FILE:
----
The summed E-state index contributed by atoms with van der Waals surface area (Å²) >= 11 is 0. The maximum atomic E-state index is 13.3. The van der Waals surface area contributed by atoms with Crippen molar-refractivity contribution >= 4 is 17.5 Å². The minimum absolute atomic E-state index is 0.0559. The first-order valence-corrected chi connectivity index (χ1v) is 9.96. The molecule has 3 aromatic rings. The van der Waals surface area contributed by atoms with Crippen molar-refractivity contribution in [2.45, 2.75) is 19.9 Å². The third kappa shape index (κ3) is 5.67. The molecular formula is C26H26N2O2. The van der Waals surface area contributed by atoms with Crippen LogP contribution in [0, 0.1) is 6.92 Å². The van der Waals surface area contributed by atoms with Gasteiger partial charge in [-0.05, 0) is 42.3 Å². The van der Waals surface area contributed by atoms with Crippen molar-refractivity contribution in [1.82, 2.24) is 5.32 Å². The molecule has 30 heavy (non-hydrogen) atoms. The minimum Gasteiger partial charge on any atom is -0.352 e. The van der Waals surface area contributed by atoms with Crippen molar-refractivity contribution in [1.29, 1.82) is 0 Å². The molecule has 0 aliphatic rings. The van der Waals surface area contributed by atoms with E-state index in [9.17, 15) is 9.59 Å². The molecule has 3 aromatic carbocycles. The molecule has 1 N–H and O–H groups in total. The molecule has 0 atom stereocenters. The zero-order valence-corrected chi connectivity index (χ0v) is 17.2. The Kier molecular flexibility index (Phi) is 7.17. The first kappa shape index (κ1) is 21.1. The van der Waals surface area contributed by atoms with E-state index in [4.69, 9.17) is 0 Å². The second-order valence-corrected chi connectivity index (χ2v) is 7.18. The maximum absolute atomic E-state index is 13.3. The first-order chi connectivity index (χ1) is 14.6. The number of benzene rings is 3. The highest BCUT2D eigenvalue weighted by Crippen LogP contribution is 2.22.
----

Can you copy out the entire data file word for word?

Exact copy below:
The summed E-state index contributed by atoms with van der Waals surface area (Å²) >= 11 is 0. The maximum atomic E-state index is 13.3. The van der Waals surface area contributed by atoms with Crippen molar-refractivity contribution >= 4 is 17.5 Å². The minimum absolute atomic E-state index is 0.0559. The first-order valence-corrected chi connectivity index (χ1v) is 9.96. The molecule has 3 aromatic rings. The van der Waals surface area contributed by atoms with Crippen molar-refractivity contribution in [2.45, 2.75) is 19.9 Å². The third kappa shape index (κ3) is 5.67. The molecular formula is C26H26N2O2. The van der Waals surface area contributed by atoms with Crippen LogP contribution in [0, 0.1) is 6.92 Å². The van der Waals surface area contributed by atoms with Gasteiger partial charge in [-0.05, 0) is 42.3 Å². The van der Waals surface area contributed by atoms with Crippen molar-refractivity contribution in [1.82, 2.24) is 5.32 Å². The molecule has 30 heavy (non-hydrogen) atoms. The minimum Gasteiger partial charge on any atom is -0.352 e. The van der Waals surface area contributed by atoms with Crippen molar-refractivity contribution in [1.29, 1.82) is 0 Å². The molecule has 0 aliphatic rings. The van der Waals surface area contributed by atoms with E-state index in [9.17, 15) is 9.59 Å². The molecule has 3 aromatic carbocycles. The molecule has 1 N–H and O–H groups in total. The molecule has 0 atom stereocenters. The zero-order valence-corrected chi connectivity index (χ0v) is 17.2. The Kier molecular flexibility index (Phi) is 7.17. The first kappa shape index (κ1) is 21.1. The van der Waals surface area contributed by atoms with E-state index in [4.69, 9.17) is 0 Å². The second-order valence-corrected chi connectivity index (χ2v) is 7.18. The maximum absolute atomic E-state index is 13.3. The first-order chi connectivity index (χ1) is 14.6. The number of benzene rings is 3. The highest BCUT2D eigenvalue weighted by Crippen LogP contribution is 2.22.